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Internal Vs External Succession Planning at Board Level

10 Aug 2018

Estelle Davis

CEO succession planning can be a loaded process. While the best option could be an external candidate so that a fresh pair of eyes can contribute to new development of the business, some of the most successful succession planning happens when focusing on internal candidates.

When it goes well, succession planning can produce a really strong internal successor who understands the company’s values and strategy and can drive the organisation’s growth and shareholder value. It’s vital for both the board and the HR department to groom the next generation of leaders.

Most boards try to establish a process early on that readies potential internal candidates so that succession planning is ultimately a smooth transition but unfortunately this process can be easily derailed. We’ve examined the pitfalls that come with internal succession planning.

No transparency for internal candidates

A good succession plan may mean transparency for the board and greater alignment around the strategic direction of the business. However it means nothing to potential candidates if there’s no transparency around the process. Losing a strong internal candidate is a huge risk. Even if they didn’t want the top job, they could be a strong support for the incoming CEO and losing them can weaken the entire leadership team, thus affecting the success of the business. Keeping internal candidates abreast of developments in the process, including changes in the timeline is vital.

It’s also important to keep the lines of communication open. This usually would entail constant check-ins on their plans to develop their particular functions within the company and getting them to meet the board regularly rather than just the CEO. A board taking an active interest in an internal candidate has a twofold advantage; (a) that the process would generate trust in the candidate by the board and (b) that it minimises the risk of that candidate leaving for an external role. The main challenge however is to keep internal candidates engaged so that they don’t start considering a move elsewhere.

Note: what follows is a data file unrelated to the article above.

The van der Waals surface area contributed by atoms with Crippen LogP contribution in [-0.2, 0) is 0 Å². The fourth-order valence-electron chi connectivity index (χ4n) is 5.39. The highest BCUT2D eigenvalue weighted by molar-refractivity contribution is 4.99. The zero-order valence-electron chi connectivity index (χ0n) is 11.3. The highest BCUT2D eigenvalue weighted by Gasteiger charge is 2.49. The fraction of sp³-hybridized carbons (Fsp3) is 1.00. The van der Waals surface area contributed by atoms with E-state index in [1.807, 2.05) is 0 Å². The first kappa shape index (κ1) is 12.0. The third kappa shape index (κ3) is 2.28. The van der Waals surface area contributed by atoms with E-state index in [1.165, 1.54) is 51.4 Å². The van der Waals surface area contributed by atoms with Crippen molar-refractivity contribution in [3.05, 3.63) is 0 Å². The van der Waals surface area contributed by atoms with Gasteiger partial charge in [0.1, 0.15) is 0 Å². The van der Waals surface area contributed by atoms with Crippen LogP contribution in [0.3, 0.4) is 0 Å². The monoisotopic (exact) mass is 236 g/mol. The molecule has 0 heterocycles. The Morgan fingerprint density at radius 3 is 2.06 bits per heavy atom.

Insufficient time to train / develop internal candidates

Our recommendation is always to start as early as possible. Some organisations do enlist the help of third parties to identify internal talent at an early stage. Other companies take the decision that their board and Chief HR Officer are enough to build a strong view of potential candidates within the organisation. This plan (and the potential candidates’ progress) should be reviewed on an annual basis if not more.

It would be naïve in the extreme to think that all organisations get the luxury of time to develop internal candidates. There can be times when external circumstances radically affect timing of a CEO’s departure or the board can simply be uncomfortable with the ability and willingness of internal candidates to step into the role. All of these factors can and do increase the likelihood that an external candidate could be the best choice.

Overlooking internal candidates

Sometimes a narrow view of internal candidates can be the best reason to engage with a third party in order to identify internal talent. In some cases, the board lacks the relevant insights to pick the best person. Most of the board only comes in once a quarter and do not work with potential successors on a daily basis so would not be in a position to gauge strengths and weaknesses. This is when the involvement of a third party such as an executive recruiter is key. They can benchmark the external market on a confidential basis so that a board can compare it to their internal pool of candidates and either (a) take the time to close knowledge gaps and develop those potentials or (b) decide to go externally.

Charisma, great communication skills and daily interaction with board members can blind a board to a candidate’s potential weaknesses, leading to the promotion of someone less strategic. Sometimes boards need to be willing to cast the net further and consider someone a few rungs below on the corporate ladder. This is when more time is needed to develop these candidates so early identification and intervention is critical

Managing the transition process

It is unfortunate that in many cases, even when the succession planning has all gone smoothly and the chosen internal candidate is very nearly in situ, boards tend to ignore the importance of a seamless transition process, assuming that all relevant parties can simply get on with the job. It is vital that the board stay involved in the CEO transition to help the process along. The transition involves a number of things; communicating with stakeholders, ensuring that the outgoing CEO can provide support where possible to the new incumbent, planning retention strategies for those candidates not selected for the position as well as helping the new CEO establish a clear plan for their new leadership.

Even with the best internal preparation, there still may come a time when the board ultimately decides to look externally for the next CEO. However identifying potential successors early on and providing them with exposure to the board and the wider business can only lead to much more engagement with these senior leaders and ultimately success for the organisation as a whole.

Estelle Davis is the Managing Partner of Brightwater Executive and recruits exclusively for C-Suite professionals across Ireland and overseas.